I know, it sounds pretty ridiculous. But hang with me, and in 1100 words or so, I think I can make a pretty good argument for it.
Let’s start by looking at the 2012 outfield over again. I’ve made a simple chart* (below) that lists everyone who played outfield for the 2012 Mets. It lists, along with a brief offensive summary, each player’s fWAR (via Fangraphs) and bWAR (via Baseball-Reference). Let’s take a look:
|PA (OF)||HR (OF)||AVG||OBP||SLG||fWAR||bWAR|
Aggregate OPS = .705
You don’t have to know a whole lot about WAR to know that those numbers are kinda bad. According to Fangraphs, the ENTIRE New York Mets’ outfield was as valuable as Alfonso Soriano (Baseball-Reference has Soriano much more valuable than the Mets’ outfield, at 1.8 WAR). The good news in this is that, by releasing Jason Bay in November, the Mets immediately improved their outfield. The bad news, however, is that the team may be going into next season without their most valuable outfielder, journeyman Scott Hairston.
However, Hairston and Bay are each only one person. The Mets, like the other 29 teams in the majors, have to line up three (3)! outfielders every night. And if we’re looking for the unit to improve, we have to keep in mind that we’ve set ourselves some very low hurdles.
Let’s take a look at the performance of the 2012 Mets outfield. First, we’ll look at how they performed offensively (by analyzing their triple-slash line and home runs) and see how things stack up with the current outfielders. Then we’ll take a look at next year’s projections on Fangraphs and see how they compare to what happened this year.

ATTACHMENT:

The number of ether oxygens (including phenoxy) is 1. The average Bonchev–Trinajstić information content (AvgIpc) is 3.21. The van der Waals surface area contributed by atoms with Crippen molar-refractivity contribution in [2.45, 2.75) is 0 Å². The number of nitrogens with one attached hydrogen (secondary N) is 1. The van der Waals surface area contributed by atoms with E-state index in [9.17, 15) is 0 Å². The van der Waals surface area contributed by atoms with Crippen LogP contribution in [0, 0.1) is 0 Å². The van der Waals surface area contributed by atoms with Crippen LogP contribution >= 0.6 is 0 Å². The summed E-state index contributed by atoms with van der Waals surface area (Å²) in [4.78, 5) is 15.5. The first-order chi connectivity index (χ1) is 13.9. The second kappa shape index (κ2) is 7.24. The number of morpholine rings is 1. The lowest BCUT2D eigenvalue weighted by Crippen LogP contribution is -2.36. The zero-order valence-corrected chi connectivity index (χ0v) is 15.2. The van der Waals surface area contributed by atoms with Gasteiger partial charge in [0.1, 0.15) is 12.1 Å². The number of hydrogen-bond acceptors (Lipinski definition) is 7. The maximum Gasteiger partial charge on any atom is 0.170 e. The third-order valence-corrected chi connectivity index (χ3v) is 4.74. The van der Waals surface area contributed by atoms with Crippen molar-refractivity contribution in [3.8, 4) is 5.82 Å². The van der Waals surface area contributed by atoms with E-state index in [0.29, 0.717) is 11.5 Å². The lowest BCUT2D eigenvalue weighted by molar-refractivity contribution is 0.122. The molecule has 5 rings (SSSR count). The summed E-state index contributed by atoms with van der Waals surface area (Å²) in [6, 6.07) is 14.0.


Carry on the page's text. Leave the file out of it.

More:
Note: Charts only include plate appearances at specific position
Left Field was kind of a drain for the Mets last year. On one hand, seeing 22 home runs and 26 doubles isn’t bad, but seeing the miserable plate discipline (3.82 K:BB ratio) and a .222 batting average definitely make down for that. The good news in this, is that Lucas Duda in 2012 posted an OPS 57 points higher than the Mets aggregate left fielder in what many considered an offensively poor season for him. Because of that, any improvements by Duda at the plate, however meager, will instantly be an offensive gain. Defense is going to be an adventure, though Duda’s offensive potential could result in a net gain for the Mets.